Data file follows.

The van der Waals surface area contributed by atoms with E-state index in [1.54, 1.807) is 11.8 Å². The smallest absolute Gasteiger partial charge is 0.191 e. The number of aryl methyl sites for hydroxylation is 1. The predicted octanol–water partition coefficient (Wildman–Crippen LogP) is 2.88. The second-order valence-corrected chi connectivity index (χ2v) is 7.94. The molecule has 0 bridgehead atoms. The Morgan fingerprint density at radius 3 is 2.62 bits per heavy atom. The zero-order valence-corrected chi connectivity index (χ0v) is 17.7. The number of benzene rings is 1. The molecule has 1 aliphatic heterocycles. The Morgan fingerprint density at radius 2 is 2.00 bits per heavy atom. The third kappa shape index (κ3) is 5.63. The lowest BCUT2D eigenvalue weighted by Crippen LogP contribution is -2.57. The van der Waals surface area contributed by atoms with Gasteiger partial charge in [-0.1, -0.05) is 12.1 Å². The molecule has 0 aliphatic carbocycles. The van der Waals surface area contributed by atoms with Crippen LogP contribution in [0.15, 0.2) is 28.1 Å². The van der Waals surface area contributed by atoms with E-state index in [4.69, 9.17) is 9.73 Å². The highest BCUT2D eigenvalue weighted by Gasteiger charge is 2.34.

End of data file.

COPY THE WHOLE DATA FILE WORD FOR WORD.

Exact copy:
The van der Waals surface area contributed by atoms with E-state index in [1.54, 1.807) is 11.8 Å². The smallest absolute Gasteiger partial charge is 0.191 e. The number of aryl methyl sites for hydroxylation is 1. The predicted octanol–water partition coefficient (Wildman–Crippen LogP) is 2.88. The second-order valence-corrected chi connectivity index (χ2v) is 7.94. The molecule has 0 bridgehead atoms. The Morgan fingerprint density at radius 3 is 2.62 bits per heavy atom. The zero-order valence-corrected chi connectivity index (χ0v) is 17.7. The number of benzene rings is 1. The molecule has 1 aliphatic heterocycles. The Morgan fingerprint density at radius 2 is 2.00 bits per heavy atom. The third kappa shape index (κ3) is 5.63. The lowest BCUT2D eigenvalue weighted by Crippen LogP contribution is -2.57. The van der Waals surface area contributed by atoms with Gasteiger partial charge in [-0.1, -0.05) is 12.1 Å². The molecule has 0 aliphatic carbocycles. The van der Waals surface area contributed by atoms with Crippen LogP contribution in [0.15, 0.2) is 28.1 Å². The van der Waals surface area contributed by atoms with E-state index in [4.69, 9.17) is 9.73 Å². The highest BCUT2D eigenvalue weighted by Gasteiger charge is 2.34.